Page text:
Ta’n Wkjiksu’k Wikulti’tij L’nue’katik aqq Kisutasik Koqoey wjit Elmiaq Na’talitpiaq / Family Homes on Reserve & Emergency Protection Orders

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Si’ko’ku’s 2017ek, No’pa Sko’sia nuji-ilsutaqatijik aqq etli-ilsutaqatijik wjit Wkjiksu’k aqq Saqamawewa’kikewey iknmusnik kisi-ilsutmnew Kisutasik Koqoey wjit Elmiaq Na’talitpiaq, wejiaq asite’lsuti Kanataewey Tplutaqn teluisik Ta’n Wkjiksu’k Wikultijik L’nue’katik aqq Teli-alsutekemk Tepqatmumkewe’l Koqqwaja’taqnn. Tplutaqn melkiknewa’toq telpukuik Wkjiksu’k L’nue’katik kulaman newte’ tli-ikalaten elmiaq matnuj nkutey pilue’k wenik No’pa Sko’sia aqq elt kulaman Wkjiksu’k L’nue’katik kisi-msntaq apoqnmasuti wjit ilsutekemkewey.


In March 2017, Nova Scotia designated Justices of the Peace and Family and Provincial Court judges to issue emergency protection orders under the federal Family Homes on Reserves and Matrimonial Interests or Rights Act. The law ensures aboriginal families have the same access to protections from domestic violence as other Nova Scotians have and will help families living in First Nation communities better access the justice system.

 

1. Koqoey net Kisutasik Koqoey wjit Elmiaq Na’talitpiaq? What is an Emergency Protection Order (EPO)?

Kisutasik Koqoey wjit Elmiaq Na’talitpiaq apoqnmuaji Wkjiksu’k matnuj kisna ewlo’tasilij, ma’ asite’tasilikl wen wji’numuml kisna wte’piteml kikja’silin wiki’tij. Ta’n pasik tele’k na’kwek kisna wela’kw kisutasitew elmiaq na’talitpiaq koqoey.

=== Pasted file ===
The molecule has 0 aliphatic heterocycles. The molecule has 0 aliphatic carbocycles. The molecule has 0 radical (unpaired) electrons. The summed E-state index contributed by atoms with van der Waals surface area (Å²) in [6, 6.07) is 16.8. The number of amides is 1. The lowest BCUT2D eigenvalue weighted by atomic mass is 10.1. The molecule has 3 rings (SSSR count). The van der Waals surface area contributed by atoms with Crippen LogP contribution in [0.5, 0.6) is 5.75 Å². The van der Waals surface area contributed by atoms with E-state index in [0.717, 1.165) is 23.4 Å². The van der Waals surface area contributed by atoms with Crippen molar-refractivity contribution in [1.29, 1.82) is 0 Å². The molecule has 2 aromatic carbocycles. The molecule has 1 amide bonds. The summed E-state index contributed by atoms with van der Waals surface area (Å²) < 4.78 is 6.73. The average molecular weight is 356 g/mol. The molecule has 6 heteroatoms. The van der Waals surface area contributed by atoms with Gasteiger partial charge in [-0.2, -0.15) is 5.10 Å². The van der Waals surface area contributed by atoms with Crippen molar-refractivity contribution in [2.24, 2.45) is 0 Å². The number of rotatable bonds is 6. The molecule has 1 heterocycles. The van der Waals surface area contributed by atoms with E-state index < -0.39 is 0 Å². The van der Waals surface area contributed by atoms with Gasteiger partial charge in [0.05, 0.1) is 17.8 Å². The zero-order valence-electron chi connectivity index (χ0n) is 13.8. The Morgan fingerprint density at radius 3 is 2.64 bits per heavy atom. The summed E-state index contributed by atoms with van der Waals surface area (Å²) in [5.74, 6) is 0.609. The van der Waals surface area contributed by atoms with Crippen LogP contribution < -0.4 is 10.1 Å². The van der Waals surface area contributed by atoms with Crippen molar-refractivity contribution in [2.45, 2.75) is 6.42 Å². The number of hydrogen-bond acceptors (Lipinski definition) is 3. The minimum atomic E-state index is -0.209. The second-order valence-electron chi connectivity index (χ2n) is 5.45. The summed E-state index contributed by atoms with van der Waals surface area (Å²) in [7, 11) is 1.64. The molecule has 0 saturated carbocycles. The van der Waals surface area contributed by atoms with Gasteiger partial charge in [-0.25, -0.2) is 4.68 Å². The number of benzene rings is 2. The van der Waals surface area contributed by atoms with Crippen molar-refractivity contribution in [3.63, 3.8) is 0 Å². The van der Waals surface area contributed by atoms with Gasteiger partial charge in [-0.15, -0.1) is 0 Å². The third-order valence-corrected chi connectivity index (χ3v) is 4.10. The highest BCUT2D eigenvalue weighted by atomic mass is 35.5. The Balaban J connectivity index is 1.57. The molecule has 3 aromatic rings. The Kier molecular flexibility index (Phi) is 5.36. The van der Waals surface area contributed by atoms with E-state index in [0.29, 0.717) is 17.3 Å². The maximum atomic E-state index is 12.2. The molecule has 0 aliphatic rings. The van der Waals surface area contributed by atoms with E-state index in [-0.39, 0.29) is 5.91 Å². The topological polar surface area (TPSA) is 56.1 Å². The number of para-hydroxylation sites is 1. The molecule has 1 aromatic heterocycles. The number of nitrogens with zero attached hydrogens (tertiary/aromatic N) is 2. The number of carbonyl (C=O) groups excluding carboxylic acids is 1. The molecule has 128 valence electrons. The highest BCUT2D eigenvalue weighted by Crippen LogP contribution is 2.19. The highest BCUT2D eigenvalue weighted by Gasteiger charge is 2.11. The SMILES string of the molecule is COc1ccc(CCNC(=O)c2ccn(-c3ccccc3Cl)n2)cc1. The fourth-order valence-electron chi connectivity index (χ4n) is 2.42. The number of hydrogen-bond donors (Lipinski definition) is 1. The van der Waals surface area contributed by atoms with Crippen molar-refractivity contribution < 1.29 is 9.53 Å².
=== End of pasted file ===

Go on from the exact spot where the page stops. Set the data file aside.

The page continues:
Kisutasik koqoey wjit Elmiaq Na’talitpiaq na ilsutaqn ta’n ejikla’latl o’pla’tekelitl wikuaq.

  • wjit keknue’k teli-pkije’k , ta’n tplutaqn wije’wmumk teluek
  • ta’n tel-nuta’q (nkutey matnuj wen) 

Kisi-kwilutk wen Kisutasik Koqoey wjit Elmiaq Na’talitpiaq kisna ika’latl na’tuenl pilue’l kwilutmakun, elmiaq tplutaqn  aqq ilsutekemkewey asite’tk tla’sin. Tplutaqn-iktuk etek ta’n wen app kisi-kwiluttew. Kisi-mknut ilsuteket kisuttew ta’n pasik tujiw Kisutasik koqoey wjit Elmiaq Na’talitpiaq.

Kisutasik Koqoey wjit Elmiaq Na’talitpiaq elukwek wjit:

  • Nuta’q tepqatmoq wen jikla’luksin kikuaq ankmayiw kisna ke’sk mu pekije’nuk.
  • Nuta’q na’tuen piluey wikit kikuaq jikla’sin.
  • Wetqulut na’tuen mu kikja’sin kikuaq.
  • Nuta’t nuji-kla’qa’luet jiko’teken elmiaq ta’n wen eso’t  tewo’toq wutmo’taqn kikuaq.
  • Kis-wiaqa’ten nuji-ilsuteket kisutkl tela’tekemkl ikalan wenl aqq wutmo’taqn.

An Emergency Protection Order or EPO can help victims of family violence by keeping a spouse away from the family home. It can be ordered almost any time of the day in an emergency.

An EPO is a court order that removes one spouse from the family home:

  • for a specified period of time, depending on which law applies
  • on an urgent basis (such as in situations of family violence)

A person may apply for an EPO on their own, or have another person apply for them, if the law allows this and the court agrees this should happen. The law describes who else may apply.  A designated judge can grant an EPO at any time.